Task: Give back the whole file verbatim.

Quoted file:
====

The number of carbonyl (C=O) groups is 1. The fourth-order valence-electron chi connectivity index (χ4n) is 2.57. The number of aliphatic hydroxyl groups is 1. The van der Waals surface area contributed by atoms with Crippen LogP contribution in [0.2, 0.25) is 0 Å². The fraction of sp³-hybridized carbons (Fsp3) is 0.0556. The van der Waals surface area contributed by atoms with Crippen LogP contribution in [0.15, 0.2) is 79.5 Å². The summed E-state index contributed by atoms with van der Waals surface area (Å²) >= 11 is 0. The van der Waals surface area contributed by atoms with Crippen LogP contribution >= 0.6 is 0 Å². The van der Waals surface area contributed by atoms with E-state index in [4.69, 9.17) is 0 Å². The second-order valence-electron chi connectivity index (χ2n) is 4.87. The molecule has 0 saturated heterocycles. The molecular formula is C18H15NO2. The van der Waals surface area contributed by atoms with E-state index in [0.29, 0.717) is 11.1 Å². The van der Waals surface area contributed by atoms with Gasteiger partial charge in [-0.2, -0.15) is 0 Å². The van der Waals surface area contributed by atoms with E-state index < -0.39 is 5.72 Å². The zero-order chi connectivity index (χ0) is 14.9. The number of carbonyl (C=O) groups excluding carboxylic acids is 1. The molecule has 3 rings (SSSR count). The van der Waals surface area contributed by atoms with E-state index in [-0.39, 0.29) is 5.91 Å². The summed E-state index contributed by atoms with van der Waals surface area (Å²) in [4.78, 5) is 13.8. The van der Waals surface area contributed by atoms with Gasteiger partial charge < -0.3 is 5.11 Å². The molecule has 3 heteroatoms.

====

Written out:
The number of carbonyl (C=O) groups is 1. The fourth-order valence-electron chi connectivity index (χ4n) is 2.57. The number of aliphatic hydroxyl groups is 1. The van der Waals surface area contributed by atoms with Crippen LogP contribution in [0.2, 0.25) is 0 Å². The fraction of sp³-hybridized carbons (Fsp3) is 0.0556. The van der Waals surface area contributed by atoms with Crippen LogP contribution in [0.15, 0.2) is 79.5 Å². The summed E-state index contributed by atoms with van der Waals surface area (Å²) >= 11 is 0. The van der Waals surface area contributed by atoms with Crippen LogP contribution >= 0.6 is 0 Å². The van der Waals surface area contributed by atoms with E-state index in [4.69, 9.17) is 0 Å². The second-order valence-electron chi connectivity index (χ2n) is 4.87. The molecule has 0 saturated heterocycles. The molecular formula is C18H15NO2. The van der Waals surface area contributed by atoms with E-state index in [0.29, 0.717) is 11.1 Å². The van der Waals surface area contributed by atoms with Gasteiger partial charge in [-0.2, -0.15) is 0 Å². The van der Waals surface area contributed by atoms with E-state index < -0.39 is 5.72 Å². The zero-order chi connectivity index (χ0) is 14.9. The number of carbonyl (C=O) groups excluding carboxylic acids is 1. The molecule has 3 rings (SSSR count). The van der Waals surface area contributed by atoms with E-state index in [-0.39, 0.29) is 5.91 Å². The summed E-state index contributed by atoms with van der Waals surface area (Å²) in [4.78, 5) is 13.8. The van der Waals surface area contributed by atoms with Gasteiger partial charge < -0.3 is 5.11 Å². The molecule has 3 heteroatoms.